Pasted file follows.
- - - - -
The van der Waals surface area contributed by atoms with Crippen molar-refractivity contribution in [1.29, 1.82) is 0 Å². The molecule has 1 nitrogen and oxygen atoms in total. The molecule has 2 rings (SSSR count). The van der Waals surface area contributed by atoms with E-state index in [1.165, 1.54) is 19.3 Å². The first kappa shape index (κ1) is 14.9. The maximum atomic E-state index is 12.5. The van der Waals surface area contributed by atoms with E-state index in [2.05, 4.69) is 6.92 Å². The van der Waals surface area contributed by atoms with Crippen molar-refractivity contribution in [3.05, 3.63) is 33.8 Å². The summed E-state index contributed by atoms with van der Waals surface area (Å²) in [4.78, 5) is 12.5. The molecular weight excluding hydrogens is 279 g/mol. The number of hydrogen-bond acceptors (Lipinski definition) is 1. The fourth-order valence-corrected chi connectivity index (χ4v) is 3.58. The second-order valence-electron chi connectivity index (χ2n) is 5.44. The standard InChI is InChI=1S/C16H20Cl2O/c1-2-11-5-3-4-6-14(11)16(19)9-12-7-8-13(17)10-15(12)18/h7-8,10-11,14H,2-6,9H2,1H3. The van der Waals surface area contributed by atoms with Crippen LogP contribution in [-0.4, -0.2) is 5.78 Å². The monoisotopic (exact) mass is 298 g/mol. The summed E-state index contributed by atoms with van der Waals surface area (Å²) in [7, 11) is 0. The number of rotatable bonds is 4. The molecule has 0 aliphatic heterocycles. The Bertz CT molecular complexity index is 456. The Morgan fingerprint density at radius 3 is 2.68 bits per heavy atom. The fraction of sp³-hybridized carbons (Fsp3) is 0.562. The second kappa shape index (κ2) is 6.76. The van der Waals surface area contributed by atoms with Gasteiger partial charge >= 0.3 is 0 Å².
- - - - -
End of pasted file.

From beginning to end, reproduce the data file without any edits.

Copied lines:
The van der Waals surface area contributed by atoms with Crippen molar-refractivity contribution in [1.29, 1.82) is 0 Å². The molecule has 1 nitrogen and oxygen atoms in total. The molecule has 2 rings (SSSR count). The van der Waals surface area contributed by atoms with E-state index in [1.165, 1.54) is 19.3 Å². The first kappa shape index (κ1) is 14.9. The maximum atomic E-state index is 12.5. The van der Waals surface area contributed by atoms with E-state index in [2.05, 4.69) is 6.92 Å². The van der Waals surface area contributed by atoms with Crippen molar-refractivity contribution in [3.05, 3.63) is 33.8 Å². The summed E-state index contributed by atoms with van der Waals surface area (Å²) in [4.78, 5) is 12.5. The molecular weight excluding hydrogens is 279 g/mol. The number of hydrogen-bond acceptors (Lipinski definition) is 1. The fourth-order valence-corrected chi connectivity index (χ4v) is 3.58. The second-order valence-electron chi connectivity index (χ2n) is 5.44. The standard InChI is InChI=1S/C16H20Cl2O/c1-2-11-5-3-4-6-14(11)16(19)9-12-7-8-13(17)10-15(12)18/h7-8,10-11,14H,2-6,9H2,1H3. The van der Waals surface area contributed by atoms with Crippen LogP contribution in [-0.4, -0.2) is 5.78 Å². The monoisotopic (exact) mass is 298 g/mol. The summed E-state index contributed by atoms with van der Waals surface area (Å²) in [7, 11) is 0. The number of rotatable bonds is 4. The molecule has 0 aliphatic heterocycles. The Bertz CT molecular complexity index is 456. The Morgan fingerprint density at radius 3 is 2.68 bits per heavy atom. The fraction of sp³-hybridized carbons (Fsp3) is 0.562. The second kappa shape index (κ2) is 6.76. The van der Waals surface area contributed by atoms with Gasteiger partial charge >= 0.3 is 0 Å².